Posts Tagged ‘face’
Apple has been issued a patent by the USPO today (via AppleInsider) that describes a system for using facial recognition and detection on a mobile or desktop computing device. This could work a lot like the Android face unlock option, which has been criticized before for its fallibility, but is also designed to prompt activity and use facial expressions as input for controlling the device.
This could be used to not only protect data on an iPhone in a locked state, but also determine how much information is shared on the lock screen for a user. So if a person is receiving a call and their iPhone recognizes them (determined by a number of factors, including skin tone, vectors, feature distance and size, etc.) then it’ll display caller ID and information from the user’s contacts app. If it’s not someone the phone has listed as a user of the device, it’ll block all that data.
Likewise with emails or messages, it could scrub the content of any actual info until there’s a positive recognition match for a phone’s rightful user. In a desktop computing context, the recognition could be used to analyze a user’s behavior over time as they sit in front of their Mac, determining when to trigger certain actions like screen savers, or enter a movie mode, or switch audio devices to prepare for a Skype call, for instance.
Apple has just acquired PrimeSense, the Israeli firm that helped created the original Microsoft Kinect’s motion sensing capabilities, so it’s tempting to link the two, even though the Apple patent far pre-dates that subsequent deal. Still, Apple has shown that it places a premium on innovation that helps users access their device more securely and more conveniently with the introduction of the iPhone 5s fingerprint sensor, and this could provide a way to allow users more access to things like Siri from the lockscreen, without the privacy compromises that come along with some of the assistant’s more useful convenience features.
The Justice Department will likely choose not to bring charges against Julian Assange for publishing the troves of classified documents leaked to him by Chelsea Manning, reports The Washington Post. Anonymous US officials tell the Post that the decision isn’t final, but that it’s looking unlikely that charges will be made unless Assange were implicated in some additional crime. “If you are not going to prosecute journalists for publishing classified information, which the department is not, then there is no way to prosecute Assange,” Matthew Miller, a former Justice Department spokesman, tells the Post.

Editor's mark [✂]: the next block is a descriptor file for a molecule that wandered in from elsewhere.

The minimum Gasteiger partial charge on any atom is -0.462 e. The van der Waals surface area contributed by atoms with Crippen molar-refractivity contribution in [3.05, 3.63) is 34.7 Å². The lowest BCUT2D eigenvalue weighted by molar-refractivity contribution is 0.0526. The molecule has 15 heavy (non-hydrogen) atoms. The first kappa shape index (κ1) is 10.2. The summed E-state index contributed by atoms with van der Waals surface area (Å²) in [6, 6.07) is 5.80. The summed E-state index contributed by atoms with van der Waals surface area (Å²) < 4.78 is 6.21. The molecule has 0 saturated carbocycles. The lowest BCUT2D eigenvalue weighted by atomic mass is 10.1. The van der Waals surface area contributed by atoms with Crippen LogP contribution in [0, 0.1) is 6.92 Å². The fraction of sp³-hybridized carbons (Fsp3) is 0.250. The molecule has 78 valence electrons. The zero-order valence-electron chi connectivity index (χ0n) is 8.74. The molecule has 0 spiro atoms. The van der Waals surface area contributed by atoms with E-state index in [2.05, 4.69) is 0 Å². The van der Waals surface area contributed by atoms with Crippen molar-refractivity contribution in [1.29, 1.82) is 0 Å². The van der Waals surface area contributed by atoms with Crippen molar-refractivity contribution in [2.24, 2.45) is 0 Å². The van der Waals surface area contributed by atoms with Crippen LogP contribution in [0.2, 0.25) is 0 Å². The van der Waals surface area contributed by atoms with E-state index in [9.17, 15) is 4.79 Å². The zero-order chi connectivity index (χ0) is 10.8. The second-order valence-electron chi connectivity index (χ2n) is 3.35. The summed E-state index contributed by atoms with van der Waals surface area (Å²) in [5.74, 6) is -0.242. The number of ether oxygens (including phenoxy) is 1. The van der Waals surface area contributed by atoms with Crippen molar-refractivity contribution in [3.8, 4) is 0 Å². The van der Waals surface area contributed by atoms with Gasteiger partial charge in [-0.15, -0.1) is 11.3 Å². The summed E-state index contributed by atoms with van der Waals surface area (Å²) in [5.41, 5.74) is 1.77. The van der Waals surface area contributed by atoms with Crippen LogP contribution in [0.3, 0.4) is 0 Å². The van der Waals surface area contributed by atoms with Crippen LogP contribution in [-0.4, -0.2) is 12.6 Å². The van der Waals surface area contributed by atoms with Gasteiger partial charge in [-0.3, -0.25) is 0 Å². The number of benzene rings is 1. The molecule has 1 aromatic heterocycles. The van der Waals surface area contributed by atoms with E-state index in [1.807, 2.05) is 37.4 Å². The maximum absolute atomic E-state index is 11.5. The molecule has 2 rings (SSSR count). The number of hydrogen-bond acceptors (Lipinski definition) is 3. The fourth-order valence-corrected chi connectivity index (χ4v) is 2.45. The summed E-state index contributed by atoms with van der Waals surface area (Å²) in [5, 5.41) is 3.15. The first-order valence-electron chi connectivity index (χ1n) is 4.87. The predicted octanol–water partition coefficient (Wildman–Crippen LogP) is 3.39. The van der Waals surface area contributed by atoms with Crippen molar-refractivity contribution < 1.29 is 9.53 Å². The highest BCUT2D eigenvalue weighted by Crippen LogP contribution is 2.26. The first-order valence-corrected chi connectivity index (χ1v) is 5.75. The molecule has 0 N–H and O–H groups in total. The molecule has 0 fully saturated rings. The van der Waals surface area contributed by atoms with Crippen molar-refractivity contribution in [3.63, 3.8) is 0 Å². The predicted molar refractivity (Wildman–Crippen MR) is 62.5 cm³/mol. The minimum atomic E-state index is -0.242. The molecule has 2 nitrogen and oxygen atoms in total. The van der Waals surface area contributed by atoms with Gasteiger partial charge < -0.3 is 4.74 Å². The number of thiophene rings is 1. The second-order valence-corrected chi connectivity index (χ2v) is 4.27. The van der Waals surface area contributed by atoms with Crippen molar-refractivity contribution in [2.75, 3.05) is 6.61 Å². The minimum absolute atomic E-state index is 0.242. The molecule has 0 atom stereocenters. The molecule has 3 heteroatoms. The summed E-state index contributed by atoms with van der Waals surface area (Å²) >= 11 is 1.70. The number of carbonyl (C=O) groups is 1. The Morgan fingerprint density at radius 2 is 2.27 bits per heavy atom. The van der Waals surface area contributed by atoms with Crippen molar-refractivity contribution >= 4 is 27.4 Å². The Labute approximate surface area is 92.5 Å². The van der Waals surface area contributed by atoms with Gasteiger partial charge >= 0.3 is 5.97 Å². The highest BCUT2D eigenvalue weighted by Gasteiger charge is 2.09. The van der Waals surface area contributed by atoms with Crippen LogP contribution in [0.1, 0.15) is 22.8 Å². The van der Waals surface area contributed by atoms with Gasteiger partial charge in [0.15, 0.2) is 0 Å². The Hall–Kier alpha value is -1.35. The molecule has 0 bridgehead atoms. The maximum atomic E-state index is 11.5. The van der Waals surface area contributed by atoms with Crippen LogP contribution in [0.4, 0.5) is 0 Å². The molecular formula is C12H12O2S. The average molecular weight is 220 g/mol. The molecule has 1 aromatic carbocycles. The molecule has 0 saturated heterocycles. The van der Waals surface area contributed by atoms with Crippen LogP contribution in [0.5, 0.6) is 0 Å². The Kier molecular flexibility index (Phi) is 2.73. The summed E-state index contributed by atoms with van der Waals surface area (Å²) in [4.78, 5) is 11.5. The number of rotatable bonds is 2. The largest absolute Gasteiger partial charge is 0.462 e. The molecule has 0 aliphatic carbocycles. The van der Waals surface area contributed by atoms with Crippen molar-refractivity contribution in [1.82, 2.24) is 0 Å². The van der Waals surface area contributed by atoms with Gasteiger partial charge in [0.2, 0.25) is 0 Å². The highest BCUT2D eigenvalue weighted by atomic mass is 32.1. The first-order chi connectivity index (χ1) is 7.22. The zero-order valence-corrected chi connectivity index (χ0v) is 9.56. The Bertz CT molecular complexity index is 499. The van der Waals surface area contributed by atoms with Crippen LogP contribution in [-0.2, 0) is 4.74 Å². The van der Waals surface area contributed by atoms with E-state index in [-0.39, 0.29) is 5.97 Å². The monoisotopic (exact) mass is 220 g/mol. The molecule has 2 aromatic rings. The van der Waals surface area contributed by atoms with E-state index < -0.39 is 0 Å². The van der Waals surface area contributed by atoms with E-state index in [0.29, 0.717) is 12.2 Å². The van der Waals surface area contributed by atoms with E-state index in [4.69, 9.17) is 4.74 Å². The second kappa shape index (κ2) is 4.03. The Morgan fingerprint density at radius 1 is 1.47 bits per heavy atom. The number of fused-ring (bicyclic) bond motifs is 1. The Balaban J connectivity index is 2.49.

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The first version of iOS created a very direct relationship between the iPhone and its user. When you tapped on a link, it opened, and when you pinched your fingers on a photo, it got bigger. But with the latest version of iOS, Apple took these kinds of animations and skeuomorphic physics to the next level. BuzzFeed FWD‘s John Herrman extrapolates the physics of iOS 7 to the real world, where an app on your home screen is actually five feet away from you.
“If iOS animations suggest that the icons are falling away from you, they are falling about 5 feet, and moving pretty fast,” he writes. “Assuming it takes about 0.8 seconds for this animation to complete, the app is moving at an average of about 6.6 feet per second, or about 4.5 miles…
This is Sebastian Bieniek’s series ‘Doubleface‘, featuring a girl who draws creepy looking faces on the side of her own. Could you imagine showing up for a first date with this girl? I mean, how could you not fall in love at first sight? She’s the total package — hair, eyes, nose. “It doesn’t take much for you, does it, GW?” I fell in love with the ‘before’ girl in an acne commercial once. Hit the jump for a bunch more.
Because what good is a Hello Kitty obsession if you can’t put the cat right in your eyeball, apparently Hello Kitty contacts are a real thing. You can either get one big face that takes up your whole eyeball, or a ring of little faces that go around the pupil. Me? I’m going to wear an eyepatch over one eye and get a skull and crossbones contact for the other one. I’m going to need a cutlass and some facial scars too, so if you’ve ever wanted to throw darts at someone now’s your chance. Did I ever tell you I was playing darts at a pub one time and this guy sitting on a bar stool next to me dropped one of his darts and unthinkingly tried to catch it by snapping his legs closed real fast and stabbed the point RIGHT INTO HIS FEMORAL ARTERY? When he pulled it out blood squirted all the way to the ceiling. I guarantee it’s still there too.
Hit the jump for a couple more shots including the other design.
The demo for “Blue” looks like something the average fan could get behind — if they can get over the part where you have to wear Google Glass.
There are good reasons to be skeptical of the incoming saturation of Google Glass as it pertains to sports and life in general. But watch the above video, for a forthcoming Google Glass app called Blue, and you get a sense of how sports and Glass can coexist in a way that a normal person could actually get behind (even if you will still kind of look like this guy).